Hang on, Isaac boss spent ELEVEN years here and only went back (at 35!) to give his homeland province the final couple of years he has.

    I certainly don't see him as a rugby tourist in the way you describe.

    But he was. He had his career here, made good cash and left to go home and close out his career with his local team. You even refer to NZ as his homeland.

    I was a huge fan of him but, purely in a dispassionate manner, he came here because he had a grandmother from Antrim, picked up a number of caps and increased his earning power significantly by doing so and then returned to his home nation at the end of his career.

    He played for NZ at underage and didn't come here until he was 25 when he knew he was never going to be a big name.


  • Registered Users Posts: 23,564 ✭✭✭✭ Buer


    crisco10 wrote: »
    And hung around a long time after his international prospects had died away.

    He was capped in his final season in the RWC warm ups and then went to the RWC as a replacement. He left the season his international career had clearly ended.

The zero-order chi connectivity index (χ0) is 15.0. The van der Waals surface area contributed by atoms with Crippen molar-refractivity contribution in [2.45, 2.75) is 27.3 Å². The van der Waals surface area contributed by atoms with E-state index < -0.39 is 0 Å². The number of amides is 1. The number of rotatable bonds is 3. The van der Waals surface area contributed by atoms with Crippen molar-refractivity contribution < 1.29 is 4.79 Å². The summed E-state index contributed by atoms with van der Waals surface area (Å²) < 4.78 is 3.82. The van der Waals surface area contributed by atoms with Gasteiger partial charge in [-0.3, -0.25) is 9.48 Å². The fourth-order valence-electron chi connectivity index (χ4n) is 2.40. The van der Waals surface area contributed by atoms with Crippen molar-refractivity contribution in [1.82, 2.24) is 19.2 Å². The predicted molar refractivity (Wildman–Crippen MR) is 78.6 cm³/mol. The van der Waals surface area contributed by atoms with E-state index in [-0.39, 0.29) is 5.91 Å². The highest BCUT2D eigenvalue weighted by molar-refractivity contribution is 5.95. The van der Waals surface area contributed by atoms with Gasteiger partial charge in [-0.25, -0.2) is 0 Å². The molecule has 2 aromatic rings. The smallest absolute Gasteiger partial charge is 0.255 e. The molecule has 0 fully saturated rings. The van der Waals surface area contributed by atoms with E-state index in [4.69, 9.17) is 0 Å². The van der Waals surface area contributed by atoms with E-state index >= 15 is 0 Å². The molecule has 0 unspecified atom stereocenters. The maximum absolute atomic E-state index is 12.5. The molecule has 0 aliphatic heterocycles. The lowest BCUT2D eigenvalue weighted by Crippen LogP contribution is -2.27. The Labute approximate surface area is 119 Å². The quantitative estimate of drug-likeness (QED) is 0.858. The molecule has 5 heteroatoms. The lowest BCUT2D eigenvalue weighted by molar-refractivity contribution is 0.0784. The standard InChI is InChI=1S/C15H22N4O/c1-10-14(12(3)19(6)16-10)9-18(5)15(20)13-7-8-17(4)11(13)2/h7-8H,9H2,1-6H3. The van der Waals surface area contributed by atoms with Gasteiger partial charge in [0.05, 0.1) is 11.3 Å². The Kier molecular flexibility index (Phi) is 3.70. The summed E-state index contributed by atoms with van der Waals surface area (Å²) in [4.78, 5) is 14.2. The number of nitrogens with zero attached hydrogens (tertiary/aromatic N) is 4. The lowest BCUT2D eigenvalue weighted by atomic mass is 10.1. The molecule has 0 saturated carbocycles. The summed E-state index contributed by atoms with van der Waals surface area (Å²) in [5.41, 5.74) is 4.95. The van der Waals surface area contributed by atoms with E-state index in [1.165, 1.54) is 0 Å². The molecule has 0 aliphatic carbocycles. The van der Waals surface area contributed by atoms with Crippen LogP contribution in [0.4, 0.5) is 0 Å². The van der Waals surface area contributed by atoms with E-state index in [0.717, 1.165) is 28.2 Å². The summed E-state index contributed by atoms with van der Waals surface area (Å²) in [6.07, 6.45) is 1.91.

• Moderators, Category Moderators, Music Moderators, Politics Moderators, Society & Culture Moderators Posts: 22,299 CMod ✭✭✭✭ Dravokivich


    Option 4, but with a longer qualification period (e.g., 5 years)
    Project players generally tend to be in their early 20's. With a 5 year requirement where is the desire to cap someone who'll be approaching their 30's? Also, players who might only be available for a limited amount of time in the international arena? 5 years is a lot of time to invest in a player, with very little to come back from it.


  • Registered Users Posts: 5,233 ✭✭✭ Yeah_Right


    Players drawn from another set of criteria